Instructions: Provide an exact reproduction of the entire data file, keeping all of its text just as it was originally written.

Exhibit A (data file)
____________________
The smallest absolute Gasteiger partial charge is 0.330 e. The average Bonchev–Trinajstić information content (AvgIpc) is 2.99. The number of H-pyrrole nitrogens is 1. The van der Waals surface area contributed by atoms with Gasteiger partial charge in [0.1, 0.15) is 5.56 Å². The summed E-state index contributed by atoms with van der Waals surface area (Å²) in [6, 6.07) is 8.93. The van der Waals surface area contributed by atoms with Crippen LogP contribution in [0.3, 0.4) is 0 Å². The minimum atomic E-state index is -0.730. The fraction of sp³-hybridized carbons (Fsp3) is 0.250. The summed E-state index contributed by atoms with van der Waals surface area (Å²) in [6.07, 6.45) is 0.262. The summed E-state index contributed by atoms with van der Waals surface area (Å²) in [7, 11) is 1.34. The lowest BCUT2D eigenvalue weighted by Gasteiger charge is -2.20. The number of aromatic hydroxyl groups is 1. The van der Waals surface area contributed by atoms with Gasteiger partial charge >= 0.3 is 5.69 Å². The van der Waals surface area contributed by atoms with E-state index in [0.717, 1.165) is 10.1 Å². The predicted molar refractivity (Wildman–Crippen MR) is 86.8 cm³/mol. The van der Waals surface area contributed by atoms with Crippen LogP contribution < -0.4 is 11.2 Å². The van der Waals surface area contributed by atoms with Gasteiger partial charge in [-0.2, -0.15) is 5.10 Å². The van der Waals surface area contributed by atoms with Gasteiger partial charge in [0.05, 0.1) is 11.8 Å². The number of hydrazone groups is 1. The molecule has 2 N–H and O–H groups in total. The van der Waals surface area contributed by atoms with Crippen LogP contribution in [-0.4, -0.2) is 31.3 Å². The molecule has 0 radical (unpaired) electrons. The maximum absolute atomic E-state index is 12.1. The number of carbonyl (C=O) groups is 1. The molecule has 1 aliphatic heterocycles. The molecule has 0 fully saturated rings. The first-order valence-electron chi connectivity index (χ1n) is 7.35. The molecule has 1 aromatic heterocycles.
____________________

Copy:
The smallest absolute Gasteiger partial charge is 0.330 e. The average Bonchev–Trinajstić information content (AvgIpc) is 2.99. The number of H-pyrrole nitrogens is 1. The van der Waals surface area contributed by atoms with Gasteiger partial charge in [0.1, 0.15) is 5.56 Å². The summed E-state index contributed by atoms with van der Waals surface area (Å²) in [6, 6.07) is 8.93. The van der Waals surface area contributed by atoms with Crippen LogP contribution in [0.3, 0.4) is 0 Å². The minimum atomic E-state index is -0.730. The fraction of sp³-hybridized carbons (Fsp3) is 0.250. The summed E-state index contributed by atoms with van der Waals surface area (Å²) in [6.07, 6.45) is 0.262. The summed E-state index contributed by atoms with van der Waals surface area (Å²) in [7, 11) is 1.34. The lowest BCUT2D eigenvalue weighted by Gasteiger charge is -2.20. The number of aromatic hydroxyl groups is 1. The van der Waals surface area contributed by atoms with Gasteiger partial charge >= 0.3 is 5.69 Å². The van der Waals surface area contributed by atoms with E-state index in [0.717, 1.165) is 10.1 Å². The predicted molar refractivity (Wildman–Crippen MR) is 86.8 cm³/mol. The van der Waals surface area contributed by atoms with Crippen LogP contribution < -0.4 is 11.2 Å². The van der Waals surface area contributed by atoms with Gasteiger partial charge in [-0.2, -0.15) is 5.10 Å². The van der Waals surface area contributed by atoms with Gasteiger partial charge in [0.05, 0.1) is 11.8 Å². The number of hydrazone groups is 1. The molecule has 2 N–H and O–H groups in total. The van der Waals surface area contributed by atoms with Crippen LogP contribution in [-0.4, -0.2) is 31.3 Å². The molecule has 0 radical (unpaired) electrons. The maximum absolute atomic E-state index is 12.1. The number of carbonyl (C=O) groups is 1. The molecule has 1 aliphatic heterocycles. The molecule has 0 fully saturated rings. The first-order valence-electron chi connectivity index (χ1n) is 7.35. The molecule has 1 aromatic heterocycles.